Applied Kinesiology

December 18, 2016

Categories: Skepticism , Tags: Pseudoscience, Kinesiology

The Society for Science Based Healthcare were asked about Applied Kinesiology this week and I helped to write this response to questions:

Is there any scientific-based evidence to suggest applied kinesiology works?

Applied kinesiology uses a discredited diagnostic technique called muscle testing. Applied Kinesiology fails the two most important tests for healthcare. Firstly, there is no plausible mechanism by which the therapy would be able to diagnose or treat allergies or medical conditions. Ideas of an energy running through the body that is connected to our health are unproven, and given what we know of physics and biology are also implausible.

Secondly, scientific tests have failed to validate applied kinesiology for diagnosis or treatment.

Have there been any scientific studies around applied kinesiology?

There have been some, but not many, scientific studies on muscle testing, mainly for its use in allergy diagnosis. The most rigorous tests tend to show that applied kinesiology does not work. For example, this double blind study found Applied Kinesiology to be no better than random chance at diagnosing tolerance levels: (opens new window)

We briefly discussed the placebo effect of applied kinesiology. Can you explain more about this?

The placebo effect can make people believe that something is helping them when it's not actually having a positive effect. For applied kinesiology, the muscle testing that it employs is a technique that is well-known for often fooling people. Common tests include balancing on one leg while someone tries to unbalance you, and holding two fingers together while someone tries to pull them apart. When these kinds of muscle memory tests are put to a blind test, they consistently fail.

For example, if an applied kinesiology practitioner were to test for gluten allergy, they would test a patient's strength, and then have the patient hold a vial containing wheat and test again. When this is done on someone with a supposed allergy, the practitioner would find that the patient is less strong when holding the vial of wheat. However, if the practitioner is asked to run the test 10 times, and each time neither they nor the patient knows whether the vial contains wheat or a placebo, it has been consistently shown that there is no clear pattern linking the patient's strength with whether they are holding the wheat or placebo.

What is the recommendation of SBH to those looking to use applied kinesiology?

Given that applied kinesiology has no plausible mechanism to explain why it would work, and also has no good quality scientific evidence showing that it does work, we recommend that people avoid employing the services of any practitioner offering applied kinesiology.

We recommend that people should talk to their GP before using any alternative therapy, and this includes applied kinesiology. GPs are well placed to refer their patients to other health professionals who are qualified, and who use therapies that are proven to have an effect.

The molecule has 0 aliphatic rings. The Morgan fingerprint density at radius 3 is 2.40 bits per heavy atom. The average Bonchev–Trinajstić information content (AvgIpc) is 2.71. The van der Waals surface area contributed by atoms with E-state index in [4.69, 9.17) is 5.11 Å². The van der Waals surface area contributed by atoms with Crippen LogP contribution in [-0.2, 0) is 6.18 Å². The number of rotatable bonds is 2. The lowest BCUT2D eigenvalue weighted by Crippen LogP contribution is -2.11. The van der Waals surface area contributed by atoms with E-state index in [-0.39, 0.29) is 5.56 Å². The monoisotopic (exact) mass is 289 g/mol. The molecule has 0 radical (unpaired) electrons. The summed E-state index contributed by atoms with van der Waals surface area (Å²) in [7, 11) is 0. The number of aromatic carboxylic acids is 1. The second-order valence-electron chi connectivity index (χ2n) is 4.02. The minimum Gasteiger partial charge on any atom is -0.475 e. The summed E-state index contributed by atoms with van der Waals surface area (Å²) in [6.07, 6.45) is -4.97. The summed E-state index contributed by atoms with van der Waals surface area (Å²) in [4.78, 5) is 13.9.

Further reading: (opens new window) > (opens new window) > (opens new window)

There was also some confusion about Kinesiology vs Applied Kinesiology, and I tried to explain the difference between the two:

Kinesiology is a legitimate scientific discipline which studies movement of the human body, and is very different to Applied Kinesiology - which is an unproven diagnostic therapy which uses muscle testing (and sometimes talks about energy flows).

As the Wikipedia article on Kinesiology states:

Kinesiology is a scientific study of human or non-human body movement... Kinesiology as described above should not be confused with applied kinesiology, a controversial medical diagnostic method. (opens new window)

The Wikipedia page for Applied Kinesiology describes the therapy that you are writing about:

Applied kinesiology (AK) is a technique in alternative medicine claimed to be able to diagnose illness or choose treatment by testing muscles for strength and weakness.

The Wikipedia page goes on to say:

The American College of Allergy, Asthma and Immunology stated there is "no evidence of diagnostic validity" of applied kinesiology. Another study has shown that, as an evaluative method, AK "is no more useful than random guessing", and the American Cancer Society has said that "scientific evidence does not support the claim that applied kinesiology can diagnose or treat cancer or other illness" (opens new window)

Given what you mentioned on the phone and in your questions, my assumption is that your article is on the topic of Applied Kinesiology - straightforward Kinesiology does not deal with muscle testing as a diagnostic tool, and does not use the concept of "energy flow" to treat people. Therefore it would be great if my references to "Applied Kinesiology" could be left intact, as I think it is important to make it clear that I am not talking about the legitimate topic of Kinesiology. For your article I would recommend reading those Wikipedia pages, as they have some great information about both topics, and the ways in which they are different to each other will become obvious.